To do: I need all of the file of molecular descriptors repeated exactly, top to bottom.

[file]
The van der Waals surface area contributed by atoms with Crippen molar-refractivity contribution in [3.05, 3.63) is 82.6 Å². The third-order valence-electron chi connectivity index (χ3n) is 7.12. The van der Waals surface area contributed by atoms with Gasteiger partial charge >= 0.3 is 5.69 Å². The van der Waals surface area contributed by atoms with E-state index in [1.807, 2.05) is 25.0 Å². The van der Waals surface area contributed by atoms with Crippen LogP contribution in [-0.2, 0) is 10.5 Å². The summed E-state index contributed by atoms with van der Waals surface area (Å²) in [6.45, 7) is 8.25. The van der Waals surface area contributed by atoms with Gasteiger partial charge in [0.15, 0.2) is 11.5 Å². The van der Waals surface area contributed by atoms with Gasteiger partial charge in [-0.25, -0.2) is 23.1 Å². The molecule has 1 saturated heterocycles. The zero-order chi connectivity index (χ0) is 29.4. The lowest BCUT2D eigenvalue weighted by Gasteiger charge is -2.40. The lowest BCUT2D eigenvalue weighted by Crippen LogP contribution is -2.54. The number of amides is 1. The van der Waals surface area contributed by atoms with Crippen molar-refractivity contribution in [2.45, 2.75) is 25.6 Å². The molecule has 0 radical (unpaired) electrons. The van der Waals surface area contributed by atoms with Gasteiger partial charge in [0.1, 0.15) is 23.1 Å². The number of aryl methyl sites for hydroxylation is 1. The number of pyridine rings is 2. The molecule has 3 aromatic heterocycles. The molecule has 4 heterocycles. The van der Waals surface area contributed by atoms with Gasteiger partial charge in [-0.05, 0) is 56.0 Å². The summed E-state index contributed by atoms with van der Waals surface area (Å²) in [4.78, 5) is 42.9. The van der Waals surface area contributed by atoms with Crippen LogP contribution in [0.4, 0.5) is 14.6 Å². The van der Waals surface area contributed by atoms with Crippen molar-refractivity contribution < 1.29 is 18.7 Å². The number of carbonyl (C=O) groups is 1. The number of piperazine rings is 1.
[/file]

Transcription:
The van der Waals surface area contributed by atoms with Crippen molar-refractivity contribution in [3.05, 3.63) is 82.6 Å². The third-order valence-electron chi connectivity index (χ3n) is 7.12. The van der Waals surface area contributed by atoms with Gasteiger partial charge >= 0.3 is 5.69 Å². The van der Waals surface area contributed by atoms with E-state index in [1.807, 2.05) is 25.0 Å². The van der Waals surface area contributed by atoms with Crippen LogP contribution in [-0.2, 0) is 10.5 Å². The summed E-state index contributed by atoms with van der Waals surface area (Å²) in [6.45, 7) is 8.25. The van der Waals surface area contributed by atoms with Gasteiger partial charge in [0.15, 0.2) is 11.5 Å². The van der Waals surface area contributed by atoms with Gasteiger partial charge in [-0.25, -0.2) is 23.1 Å². The molecule has 1 saturated heterocycles. The zero-order chi connectivity index (χ0) is 29.4. The lowest BCUT2D eigenvalue weighted by Gasteiger charge is -2.40. The lowest BCUT2D eigenvalue weighted by Crippen LogP contribution is -2.54. The number of amides is 1. The van der Waals surface area contributed by atoms with Crippen molar-refractivity contribution in [2.45, 2.75) is 25.6 Å². The molecule has 0 radical (unpaired) electrons. The van der Waals surface area contributed by atoms with Gasteiger partial charge in [0.1, 0.15) is 23.1 Å². The number of aryl methyl sites for hydroxylation is 1. The number of pyridine rings is 2. The molecule has 3 aromatic heterocycles. The molecule has 4 heterocycles. The van der Waals surface area contributed by atoms with Gasteiger partial charge in [-0.05, 0) is 56.0 Å². The summed E-state index contributed by atoms with van der Waals surface area (Å²) in [4.78, 5) is 42.9. The van der Waals surface area contributed by atoms with Crippen LogP contribution in [0.4, 0.5) is 14.6 Å². The van der Waals surface area contributed by atoms with Crippen molar-refractivity contribution < 1.29 is 18.7 Å². The number of carbonyl (C=O) groups is 1. The number of piperazine rings is 1.